The committee is also conducting follow-up focus groups with students from each college, during March and April, to get detailed information about students' perceptions of the General Studies program at UNK. The questions for the focus groups include:
What is the purpose of General Studies?
How difficult were your General Studies courses compared to other courses you have taken?
What are some of the strengths of the current General Studies program/courses?
What are some of the problems with the current General Studies program/courses?
What changes would you like to see in the current General Studies program?
The information obtained in the focus groups will be used by the General Studies Council and by the GS Roundtables as UNK explores changes to the current program.
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Poster Presentation at the Platte Valley Assessment Conference 2005
Examining Exams: Learning Objectives as a Function of Course Level
Theresa Houlihan and B. Jean Mandernach, Ph.D.
The purpose of this study was to analyze the cognitive complexity targeted by various courses at UNK as measured through the depth of understanding required by typical course assessments.
Bloom et al. (1964) proposed that various intellectual behaviors and cognitive abilities are utilized in the learning process. As such, an educational taxonomy was constructed to classify the different levels of a student's mastery of a particular topic according to the depth of understanding. Bloom's Taxonomy identified six hierarchical levels. This classification syste can be used to analyze items that appear on classroom tests to identify the degree of abstraction measured on the tests. Specifically, the study examines whether upper division courses utilize exam items which measure higher order learning as defined by Bloom's Taxonomy.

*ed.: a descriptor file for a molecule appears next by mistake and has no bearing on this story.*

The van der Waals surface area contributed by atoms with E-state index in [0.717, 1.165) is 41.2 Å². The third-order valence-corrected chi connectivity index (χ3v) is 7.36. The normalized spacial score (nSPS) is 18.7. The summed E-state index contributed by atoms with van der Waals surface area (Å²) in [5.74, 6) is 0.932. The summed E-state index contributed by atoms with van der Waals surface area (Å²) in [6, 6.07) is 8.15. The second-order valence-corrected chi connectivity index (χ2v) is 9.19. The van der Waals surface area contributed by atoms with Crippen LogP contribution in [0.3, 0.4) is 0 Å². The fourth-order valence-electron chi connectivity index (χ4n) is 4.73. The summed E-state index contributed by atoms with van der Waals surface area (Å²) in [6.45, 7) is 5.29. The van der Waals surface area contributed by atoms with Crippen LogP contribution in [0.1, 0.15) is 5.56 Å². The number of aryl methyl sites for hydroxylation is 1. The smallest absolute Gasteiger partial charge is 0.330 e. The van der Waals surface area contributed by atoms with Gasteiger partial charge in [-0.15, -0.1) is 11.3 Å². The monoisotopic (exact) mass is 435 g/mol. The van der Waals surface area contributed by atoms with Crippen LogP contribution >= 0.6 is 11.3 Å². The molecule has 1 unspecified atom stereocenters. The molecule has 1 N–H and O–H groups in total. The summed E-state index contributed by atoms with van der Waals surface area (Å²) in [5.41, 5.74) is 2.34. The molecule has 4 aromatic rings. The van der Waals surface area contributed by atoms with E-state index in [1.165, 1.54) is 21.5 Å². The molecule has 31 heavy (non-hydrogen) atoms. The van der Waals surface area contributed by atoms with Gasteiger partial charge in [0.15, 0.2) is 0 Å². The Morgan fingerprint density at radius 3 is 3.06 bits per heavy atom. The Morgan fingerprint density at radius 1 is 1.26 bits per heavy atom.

We hypothesize that as the level of course increases, a greater number of higher order learning items will be present on the exams.
Professors from three departments in CNSS submitted current exams. 22 total exams were submitted for the study with 11 lower level exams and 11 upper level exams.
Analysis utilized an assessment rubric based on Bloom's Taxonomy that identified the relevant process verbs, product objectives, and terminology commonly associated with each level of understanding. Items were categorized based on the level of learning the question mandated.
There appeared to be a trend overall for lower level courses to utilize exams that included an overwhelming number of items that targeted Knowledge-based skills. Upper division courses had a comparatively decreased reliance on Knowledge abilities (with Evaluation skills accounting for a larger percentage of items compared to lower level courses. This provided partial support for the hypothesis. Based on the results, we conclude that upper division courses are utilizing exams which measure higher learning objectives as defined by Bloom's Taxonomy, although the overall emphasis of basic Knowledge is consistent regardless of class level.
To access the full poster presentation- Full Poster